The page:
There’s an old aviation cliche that says, “Flying is hours of boredom, punctuated by moments of stark terror.” I don’t think that was written by a Flight Instructor. The CFI version would be sure and note that there aren’t hours of boredom, maybe, maybe :40mins. Because it usually gets interesting at some point, every hour!
It can get particularly interesting if you are the instructor responsible for giving checkouts in the school’s airplane. Why? Because when you go to the airport to conduct a checkout, the words of Forrest Gump go ringing through your ears, “You never know what’cha gonna git”. You may have an avid pilot who just moved to the area who just needs the perfunctory checkout and the flight is as smooth as silk. Or, you may get the newly minted Private Pilot ready to got out on their own. Or, you may get the pilot who has 800 hours but they were all 15 years ago.
Finally, you may get the pilot who seems to have watched “Top Gun” way too much as a kid. They just want to putter around in your school’s 172 and figure they’ll just come over and get this little checkout “thingy” done. They aren’t engaged and aren’t too interested in anything other than showing you in no uncertain terms that Lindbergh and Yeager were wusses. And you, lowly checkout CFI, know little about real flying. If this is who you see looking back at you through the lenses of their $400 sunglasses, go ahead and call AOPA and increase your insurance coverage before you takeoff.
Now that’s a caricature of course. But an apathetic, macho, know-it-all, to me is far more of a hazard than a conscientious, but low-time pilot. In any case, when you are checking out a pilot for rental privileges or givng a BFR, you have to be prepared to say, “No.”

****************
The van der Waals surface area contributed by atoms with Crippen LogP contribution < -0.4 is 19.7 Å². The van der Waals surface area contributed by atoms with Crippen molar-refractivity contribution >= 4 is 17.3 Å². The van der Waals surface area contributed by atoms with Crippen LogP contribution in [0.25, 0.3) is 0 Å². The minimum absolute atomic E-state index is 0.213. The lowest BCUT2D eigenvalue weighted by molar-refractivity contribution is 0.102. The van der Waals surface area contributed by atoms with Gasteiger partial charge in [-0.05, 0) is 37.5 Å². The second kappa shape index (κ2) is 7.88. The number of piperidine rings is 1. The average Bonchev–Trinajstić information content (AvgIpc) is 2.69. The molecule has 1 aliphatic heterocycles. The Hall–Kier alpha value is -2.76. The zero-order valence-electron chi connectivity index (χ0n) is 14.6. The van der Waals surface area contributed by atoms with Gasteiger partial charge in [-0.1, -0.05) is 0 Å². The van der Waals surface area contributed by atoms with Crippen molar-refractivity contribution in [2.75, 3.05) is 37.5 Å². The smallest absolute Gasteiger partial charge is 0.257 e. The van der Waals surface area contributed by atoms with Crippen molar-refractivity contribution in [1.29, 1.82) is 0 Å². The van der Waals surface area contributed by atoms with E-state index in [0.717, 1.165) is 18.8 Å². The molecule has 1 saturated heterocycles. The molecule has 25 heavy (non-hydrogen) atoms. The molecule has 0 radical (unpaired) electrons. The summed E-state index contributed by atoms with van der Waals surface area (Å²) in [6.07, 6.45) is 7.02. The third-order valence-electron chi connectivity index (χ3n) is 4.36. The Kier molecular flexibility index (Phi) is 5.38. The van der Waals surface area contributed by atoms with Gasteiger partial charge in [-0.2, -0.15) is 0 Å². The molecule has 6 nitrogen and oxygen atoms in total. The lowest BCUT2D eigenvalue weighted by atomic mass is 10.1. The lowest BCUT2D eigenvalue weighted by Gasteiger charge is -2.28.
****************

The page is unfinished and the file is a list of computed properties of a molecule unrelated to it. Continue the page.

Recently I flew a check-out with a high-time airline guy. He was a really nice fellow and from the first moment was professional to the hilt. I smiled as he made his radio calls. Each call on the small airport CTAF was as baritone and authoritative and commanding as any call to Dulles Tower. His flying was great. But on his landing, it got interesting.
You see, he was used to sitting some 20 feet above the runway. Therefore his roundout and flare were quite high. He’d come in on target airspeed and then starting to round out and flare some 50′ AGL. He just couldn’t bring himself to fly the Cessna that close to the runway. He kept saying, “I feel like my butt is going to drag the runway!”
We did a number of touch and goes and I tried several different methods for him to get “the picture”, but alas it never came. I really felt for him. Super nice guy. Great pilot throughout the flight -safe, competent, professional. But he just couldn’t land. And I couldn’t give the sign off for him to rent the 172. I had to say, “No.”
Luckily, what could have been pretty awkward (or even with some, confrontational) was not. He understood and knew the results intuitively before we finished the taxi back to the ramp. I offered to fly with him again soon and do some pattern work to help him make the transition to the little guys from the big ‘uns.
Sometimes we have to say, “No.” For those of us who don’t have 10,000 hours logged with 4 type ratings, and a closet full of epaulet-equipped shirts, it can be a bit unsettling. We may feel pressure to ok someone who isn’t really ok. We have to have the courage to say “No” and make the professional offer for more training and assistance.
Making the difficult call is part of being a Flight Instructor. You and I have a responsibility for the protection of the pilots we check out, for their passengers and the well-being of our flight schools.
At the end of the day, would you put your mom/wife/child/or other loved one in the plane with them? If you answer anything other than “yes” then seriously examine the situation and consider your options. “No” may simply be the right answer.